Mahama Leads ECOWAS Observer Mission to Liberia
Former Ghanaian President, John Dramani Mahama, will later today [Thursday], leave Accra for Liberia, to lead an ECOWAS Observer Mission to monitor the general elections in that country.
This was contained in a statement signed by Mahama’s Special Aide, Joyce Bawah Mogtari.
“Former President John Dramani Mahama is leaving Accra today [Thursday], for Monrovia to lead the Observer Mission of ECOWAS to the October 10, 2017 Liberian election” the statement said.
Joyce Bawa in the statement noted that, as former Chair of the ECOWAS Authority of Heads of State and Government, “Mahama has been celebrated for his commitment to ensuring the stability of the sub-region and the continent generally.”
“His tenure as Chair saw the quick handling of various sub-regional crises including the Burkinabe Political turmoil, the election dispute in Togo and the outbreak of Ebola in three West African countries including Liberia. Since leaving Office in January, President Mahama has been helping to entrench democracy and stability in Africa. He has also been working with the African Development Bank to help improve agriculture,” the statement added.
Liberians will go to the polls next Tuesday, October 10, 2017, to elect a new president and legislators for the country.
This is the third time Liberians are going to the polls after the war that ravaged the country.
The incumbent president, Ellen Johnson Sirleaf — Africa’s first female president — is ineligible to run this time because she has exhausted the limits on the constitutionally mandated term.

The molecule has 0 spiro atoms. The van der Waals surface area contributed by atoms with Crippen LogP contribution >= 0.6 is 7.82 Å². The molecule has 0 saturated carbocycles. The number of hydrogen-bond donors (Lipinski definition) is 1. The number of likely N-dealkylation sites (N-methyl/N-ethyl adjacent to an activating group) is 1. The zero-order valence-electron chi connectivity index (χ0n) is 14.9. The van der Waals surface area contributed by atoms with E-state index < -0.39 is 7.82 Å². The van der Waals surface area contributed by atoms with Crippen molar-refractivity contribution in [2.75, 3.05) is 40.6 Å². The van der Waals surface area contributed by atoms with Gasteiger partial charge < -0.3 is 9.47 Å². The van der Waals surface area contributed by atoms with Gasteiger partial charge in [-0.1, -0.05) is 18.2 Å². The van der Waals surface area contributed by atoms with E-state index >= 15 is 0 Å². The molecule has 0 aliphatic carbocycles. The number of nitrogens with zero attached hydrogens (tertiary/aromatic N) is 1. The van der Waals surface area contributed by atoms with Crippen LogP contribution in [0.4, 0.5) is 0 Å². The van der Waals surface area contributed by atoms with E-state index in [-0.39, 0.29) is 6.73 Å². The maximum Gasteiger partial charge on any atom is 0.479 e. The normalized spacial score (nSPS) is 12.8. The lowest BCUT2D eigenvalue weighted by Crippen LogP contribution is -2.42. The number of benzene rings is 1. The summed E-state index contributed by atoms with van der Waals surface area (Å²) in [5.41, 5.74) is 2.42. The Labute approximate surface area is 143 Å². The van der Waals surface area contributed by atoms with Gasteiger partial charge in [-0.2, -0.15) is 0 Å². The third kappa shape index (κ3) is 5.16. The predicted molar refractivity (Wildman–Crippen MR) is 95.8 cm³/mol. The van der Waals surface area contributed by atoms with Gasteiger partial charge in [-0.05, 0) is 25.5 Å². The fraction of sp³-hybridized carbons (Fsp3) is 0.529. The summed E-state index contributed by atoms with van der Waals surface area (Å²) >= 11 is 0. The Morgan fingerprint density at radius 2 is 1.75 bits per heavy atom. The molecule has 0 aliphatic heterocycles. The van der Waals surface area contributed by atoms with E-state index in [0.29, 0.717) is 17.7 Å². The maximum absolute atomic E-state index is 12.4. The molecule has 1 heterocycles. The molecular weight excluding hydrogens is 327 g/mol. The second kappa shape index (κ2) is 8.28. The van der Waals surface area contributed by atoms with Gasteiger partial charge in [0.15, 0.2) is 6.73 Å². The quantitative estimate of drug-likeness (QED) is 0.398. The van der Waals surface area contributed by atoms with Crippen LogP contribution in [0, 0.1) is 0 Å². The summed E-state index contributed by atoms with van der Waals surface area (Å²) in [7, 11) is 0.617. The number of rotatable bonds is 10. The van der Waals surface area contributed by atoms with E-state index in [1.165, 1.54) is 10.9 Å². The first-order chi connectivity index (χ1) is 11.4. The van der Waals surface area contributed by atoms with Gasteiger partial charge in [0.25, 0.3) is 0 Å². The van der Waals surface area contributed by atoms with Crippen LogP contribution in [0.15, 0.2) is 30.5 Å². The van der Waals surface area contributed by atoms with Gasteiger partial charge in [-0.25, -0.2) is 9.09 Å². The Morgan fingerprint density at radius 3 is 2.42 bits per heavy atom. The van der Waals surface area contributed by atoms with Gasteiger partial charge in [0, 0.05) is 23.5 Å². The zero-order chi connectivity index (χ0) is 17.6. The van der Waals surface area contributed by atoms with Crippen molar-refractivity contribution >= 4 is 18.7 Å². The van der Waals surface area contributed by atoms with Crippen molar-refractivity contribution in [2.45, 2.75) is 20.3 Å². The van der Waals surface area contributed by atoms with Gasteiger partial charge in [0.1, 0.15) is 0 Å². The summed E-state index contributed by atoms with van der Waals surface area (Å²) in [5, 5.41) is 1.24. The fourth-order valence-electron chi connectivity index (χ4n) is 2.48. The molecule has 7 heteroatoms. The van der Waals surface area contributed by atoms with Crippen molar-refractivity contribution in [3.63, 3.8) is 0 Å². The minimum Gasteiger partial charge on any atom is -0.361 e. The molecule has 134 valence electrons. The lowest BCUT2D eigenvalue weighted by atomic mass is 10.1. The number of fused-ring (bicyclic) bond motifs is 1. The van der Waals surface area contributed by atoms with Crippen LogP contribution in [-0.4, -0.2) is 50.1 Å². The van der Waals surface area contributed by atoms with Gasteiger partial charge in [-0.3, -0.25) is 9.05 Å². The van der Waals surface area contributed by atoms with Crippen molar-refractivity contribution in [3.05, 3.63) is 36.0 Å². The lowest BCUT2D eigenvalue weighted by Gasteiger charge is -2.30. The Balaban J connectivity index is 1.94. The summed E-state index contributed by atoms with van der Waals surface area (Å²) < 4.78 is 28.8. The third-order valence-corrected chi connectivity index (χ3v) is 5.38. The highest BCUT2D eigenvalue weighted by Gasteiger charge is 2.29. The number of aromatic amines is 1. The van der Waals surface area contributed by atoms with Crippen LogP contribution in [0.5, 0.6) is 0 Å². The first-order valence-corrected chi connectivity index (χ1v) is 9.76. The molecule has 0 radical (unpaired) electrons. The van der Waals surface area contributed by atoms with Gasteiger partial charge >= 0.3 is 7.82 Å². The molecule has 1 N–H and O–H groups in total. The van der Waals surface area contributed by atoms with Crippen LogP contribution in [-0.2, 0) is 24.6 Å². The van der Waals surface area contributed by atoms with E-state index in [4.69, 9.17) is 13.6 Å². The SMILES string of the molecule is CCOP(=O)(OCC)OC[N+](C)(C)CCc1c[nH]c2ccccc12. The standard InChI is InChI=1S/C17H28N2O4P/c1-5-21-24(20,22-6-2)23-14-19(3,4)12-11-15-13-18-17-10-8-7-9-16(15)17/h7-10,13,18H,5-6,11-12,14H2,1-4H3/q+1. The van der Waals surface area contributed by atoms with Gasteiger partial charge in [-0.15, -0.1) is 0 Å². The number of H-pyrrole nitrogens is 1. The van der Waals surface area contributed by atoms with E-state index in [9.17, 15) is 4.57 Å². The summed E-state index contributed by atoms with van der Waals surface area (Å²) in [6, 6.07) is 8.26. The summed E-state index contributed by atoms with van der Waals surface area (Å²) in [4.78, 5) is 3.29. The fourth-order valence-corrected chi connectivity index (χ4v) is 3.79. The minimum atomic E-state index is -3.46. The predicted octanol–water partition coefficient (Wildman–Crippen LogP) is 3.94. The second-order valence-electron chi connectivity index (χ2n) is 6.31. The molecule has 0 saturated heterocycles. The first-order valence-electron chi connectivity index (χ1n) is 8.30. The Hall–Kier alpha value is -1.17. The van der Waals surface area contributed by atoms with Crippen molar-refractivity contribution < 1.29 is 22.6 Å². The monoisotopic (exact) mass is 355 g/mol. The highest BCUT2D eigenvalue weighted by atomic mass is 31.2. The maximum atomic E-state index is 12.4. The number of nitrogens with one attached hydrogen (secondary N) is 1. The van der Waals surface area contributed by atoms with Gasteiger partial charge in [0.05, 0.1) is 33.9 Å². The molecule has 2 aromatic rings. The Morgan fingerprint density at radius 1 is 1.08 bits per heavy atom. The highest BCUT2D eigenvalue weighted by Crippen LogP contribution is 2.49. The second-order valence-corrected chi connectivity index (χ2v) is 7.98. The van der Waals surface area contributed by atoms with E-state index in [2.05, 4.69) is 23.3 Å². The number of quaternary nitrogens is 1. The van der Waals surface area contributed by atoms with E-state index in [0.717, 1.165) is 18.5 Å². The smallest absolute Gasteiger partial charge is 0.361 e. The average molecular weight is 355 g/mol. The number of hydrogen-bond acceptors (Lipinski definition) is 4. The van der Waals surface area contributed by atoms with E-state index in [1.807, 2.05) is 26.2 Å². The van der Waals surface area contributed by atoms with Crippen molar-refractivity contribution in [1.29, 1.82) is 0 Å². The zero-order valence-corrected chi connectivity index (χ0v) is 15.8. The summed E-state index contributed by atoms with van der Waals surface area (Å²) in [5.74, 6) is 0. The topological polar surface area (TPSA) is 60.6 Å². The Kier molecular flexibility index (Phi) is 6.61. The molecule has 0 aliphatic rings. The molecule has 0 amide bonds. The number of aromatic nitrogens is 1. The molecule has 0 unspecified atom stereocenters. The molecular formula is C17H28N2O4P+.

20 candidates vying to be president
The general elections have been described as the country’s most hotly contested since the advent of multiparty elections in the 1980s.
About 1,000 candidates representing 26 political parties are said to be contesting for the legislative slots and 20 candidates vying to replace the incumbent president.
John Mahama’s wounds from Kenya’s election
John Mahama had recently been ridiculed after he led a Commonwealth Observer mission to monitor the elections in Kenya, the country that had its presidential election results later overturned by the Supreme Court following alleged malpractices.
Although the former Ghanaian President has not publicly spoken on the matter ever since the results were overturned, several people including the Executive Director of the Institute for Democratic Governance, Dr. Emmanuel Akwetey, has said Mahama should be left alone because Observer Missions do not have investigative powers.